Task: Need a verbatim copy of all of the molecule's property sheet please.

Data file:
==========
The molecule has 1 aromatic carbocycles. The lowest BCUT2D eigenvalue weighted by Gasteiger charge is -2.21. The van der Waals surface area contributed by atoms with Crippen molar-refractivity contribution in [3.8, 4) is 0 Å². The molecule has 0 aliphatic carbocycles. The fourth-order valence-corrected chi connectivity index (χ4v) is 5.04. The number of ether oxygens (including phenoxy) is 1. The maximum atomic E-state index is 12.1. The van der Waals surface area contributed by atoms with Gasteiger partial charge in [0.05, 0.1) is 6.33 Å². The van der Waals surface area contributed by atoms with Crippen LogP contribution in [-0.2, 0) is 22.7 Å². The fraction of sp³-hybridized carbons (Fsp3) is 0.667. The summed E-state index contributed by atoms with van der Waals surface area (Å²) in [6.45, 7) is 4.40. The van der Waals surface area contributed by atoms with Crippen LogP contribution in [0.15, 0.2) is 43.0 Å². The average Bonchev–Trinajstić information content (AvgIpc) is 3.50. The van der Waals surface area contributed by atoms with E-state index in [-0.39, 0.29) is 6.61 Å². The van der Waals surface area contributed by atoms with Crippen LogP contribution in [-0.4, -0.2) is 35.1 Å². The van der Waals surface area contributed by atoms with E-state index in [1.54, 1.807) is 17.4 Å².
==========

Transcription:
The molecule has 1 aromatic carbocycles. The lowest BCUT2D eigenvalue weighted by Gasteiger charge is -2.21. The van der Waals surface area contributed by atoms with Crippen molar-refractivity contribution in [3.8, 4) is 0 Å². The molecule has 0 aliphatic carbocycles. The fourth-order valence-corrected chi connectivity index (χ4v) is 5.04. The number of ether oxygens (including phenoxy) is 1. The maximum atomic E-state index is 12.1. The van der Waals surface area contributed by atoms with Gasteiger partial charge in [0.05, 0.1) is 6.33 Å². The van der Waals surface area contributed by atoms with Crippen LogP contribution in [-0.2, 0) is 22.7 Å². The fraction of sp³-hybridized carbons (Fsp3) is 0.667. The summed E-state index contributed by atoms with van der Waals surface area (Å²) in [6.45, 7) is 4.40. The van der Waals surface area contributed by atoms with Crippen LogP contribution in [0.15, 0.2) is 43.0 Å². The average Bonchev–Trinajstić information content (AvgIpc) is 3.50. The van der Waals surface area contributed by atoms with E-state index in [-0.39, 0.29) is 6.61 Å². The van der Waals surface area contributed by atoms with Crippen LogP contribution in [-0.4, -0.2) is 35.1 Å². The van der Waals surface area contributed by atoms with E-state index in [1.54, 1.807) is 17.4 Å².